The Middle Way – Commentary by Sally Jo Gilbert de Vargas

Do not deprive yourselves of the good things of life which God has made lawful to you; but do not transgress the bounds of what is right.”~ Qur’an 5:87

“One regret, dear world
that I am determined not to have
is that I did not kiss you enough.“  ~Hafiz

Islam is a path of balance, sometimes called the “Middle Way.”  There is no asceticism in Islam, and no one is asked to lead a reclusive life or to retreat from the world.  We are asked to be a friend of God, who “buys and sells in the market and marries and takes part in social interaction, and never for gets God for a single moment” (Abu Said ibn Khayr).  During the Prophet Mohammad’s lifetime, when his companions would ask him about a member of their community who seemed to be overly zealous in his devotions, the Prophet would warn the person not to go to extremes, even in worship.  “Pray at night, but not all night,” he said.  “Your family has rights over you, your body has rights over you” (Hadith).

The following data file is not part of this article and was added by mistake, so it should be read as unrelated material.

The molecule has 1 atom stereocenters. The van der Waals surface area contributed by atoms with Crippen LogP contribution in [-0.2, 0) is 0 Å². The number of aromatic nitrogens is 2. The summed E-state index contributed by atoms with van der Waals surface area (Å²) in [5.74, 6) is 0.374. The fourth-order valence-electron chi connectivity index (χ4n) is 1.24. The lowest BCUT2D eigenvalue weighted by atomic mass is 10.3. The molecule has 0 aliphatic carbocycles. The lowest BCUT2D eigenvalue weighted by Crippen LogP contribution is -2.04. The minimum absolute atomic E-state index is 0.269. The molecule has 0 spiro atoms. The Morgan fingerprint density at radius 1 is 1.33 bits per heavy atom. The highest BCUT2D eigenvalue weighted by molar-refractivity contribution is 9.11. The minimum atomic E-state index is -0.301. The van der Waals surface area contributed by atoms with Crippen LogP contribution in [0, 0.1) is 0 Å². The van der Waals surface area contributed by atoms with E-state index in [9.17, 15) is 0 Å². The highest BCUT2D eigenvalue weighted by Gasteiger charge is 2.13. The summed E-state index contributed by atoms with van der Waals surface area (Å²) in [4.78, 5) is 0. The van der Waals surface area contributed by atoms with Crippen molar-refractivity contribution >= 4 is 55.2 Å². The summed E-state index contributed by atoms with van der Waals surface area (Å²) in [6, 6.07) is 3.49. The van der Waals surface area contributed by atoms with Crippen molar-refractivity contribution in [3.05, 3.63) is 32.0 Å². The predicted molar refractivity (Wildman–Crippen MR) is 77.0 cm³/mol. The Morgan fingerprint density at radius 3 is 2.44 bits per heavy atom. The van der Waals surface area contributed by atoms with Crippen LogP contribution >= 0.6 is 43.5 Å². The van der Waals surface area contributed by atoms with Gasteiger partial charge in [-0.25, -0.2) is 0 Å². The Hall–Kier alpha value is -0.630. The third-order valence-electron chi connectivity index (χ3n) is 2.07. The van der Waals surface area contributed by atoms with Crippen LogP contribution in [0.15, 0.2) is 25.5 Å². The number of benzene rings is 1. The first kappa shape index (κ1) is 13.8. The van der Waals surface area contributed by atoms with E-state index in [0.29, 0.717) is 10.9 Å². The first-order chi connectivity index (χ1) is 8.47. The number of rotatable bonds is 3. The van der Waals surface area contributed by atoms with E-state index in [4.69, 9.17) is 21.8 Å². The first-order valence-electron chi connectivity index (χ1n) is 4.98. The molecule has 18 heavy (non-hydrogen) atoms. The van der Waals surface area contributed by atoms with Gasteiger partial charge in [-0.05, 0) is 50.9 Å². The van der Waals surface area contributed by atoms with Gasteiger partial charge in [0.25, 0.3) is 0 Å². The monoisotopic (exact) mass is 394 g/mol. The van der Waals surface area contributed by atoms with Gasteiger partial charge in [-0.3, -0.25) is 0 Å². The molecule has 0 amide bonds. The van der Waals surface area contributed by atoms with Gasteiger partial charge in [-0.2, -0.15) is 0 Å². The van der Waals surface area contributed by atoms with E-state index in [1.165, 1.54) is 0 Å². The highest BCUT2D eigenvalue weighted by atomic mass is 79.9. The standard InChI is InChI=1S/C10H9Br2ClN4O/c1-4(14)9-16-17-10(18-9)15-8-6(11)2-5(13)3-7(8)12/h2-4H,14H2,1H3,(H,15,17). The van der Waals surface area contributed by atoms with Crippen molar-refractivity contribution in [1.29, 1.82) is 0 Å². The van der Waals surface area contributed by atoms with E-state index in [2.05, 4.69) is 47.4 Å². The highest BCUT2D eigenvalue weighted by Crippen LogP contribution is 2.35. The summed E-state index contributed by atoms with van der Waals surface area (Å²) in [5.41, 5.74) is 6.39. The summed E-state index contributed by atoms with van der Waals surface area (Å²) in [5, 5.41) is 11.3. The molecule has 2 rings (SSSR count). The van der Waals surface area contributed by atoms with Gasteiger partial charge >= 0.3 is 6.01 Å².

Similarly, the Qur’an constantly calls our attention to the signs of God that are all around us, in everyday life, that we should notice and appreciate. This includes our worldly companions, the animals and the earth itself. “Have they, then, never considered the earth – how much of every noble kind of life We have caused to grow thereon?  In this, behold, there is a message unto men, even though most of them will not believe in it.”  (Qur’an: 26:7-8) Allah often in the Qur’an swears by (or calls to witness) these signs of nature: the heavens, the earth, the moon, the sun, the day, the night, the land in which you are free to dwell, the dawn, the stars and the constellations, and even the human soul.  In other words, the created world was meant for us to appreciate and enjoy, but always within the bounds of humility and gratitude.  We are enjoined to “walk humbly upon the earth…” We are instructed, even when we spend money, “be not extravagant, and not stingy, but hold a just balance between the two extremes” (Qur’an 25:63-67).  If we can attain this life of balance, simplicity, and gratitude in all aspects of our life, we can avoid the danger of extravagance in our habits and possessions.  Instead of having to pile up possessions or seek thrills in order to feel happy, we can learn to appreciate and exult in all the beautiful aspects of creation that are around us in every moment, and we can find delight, joy and gratitude in every moment of existence.  

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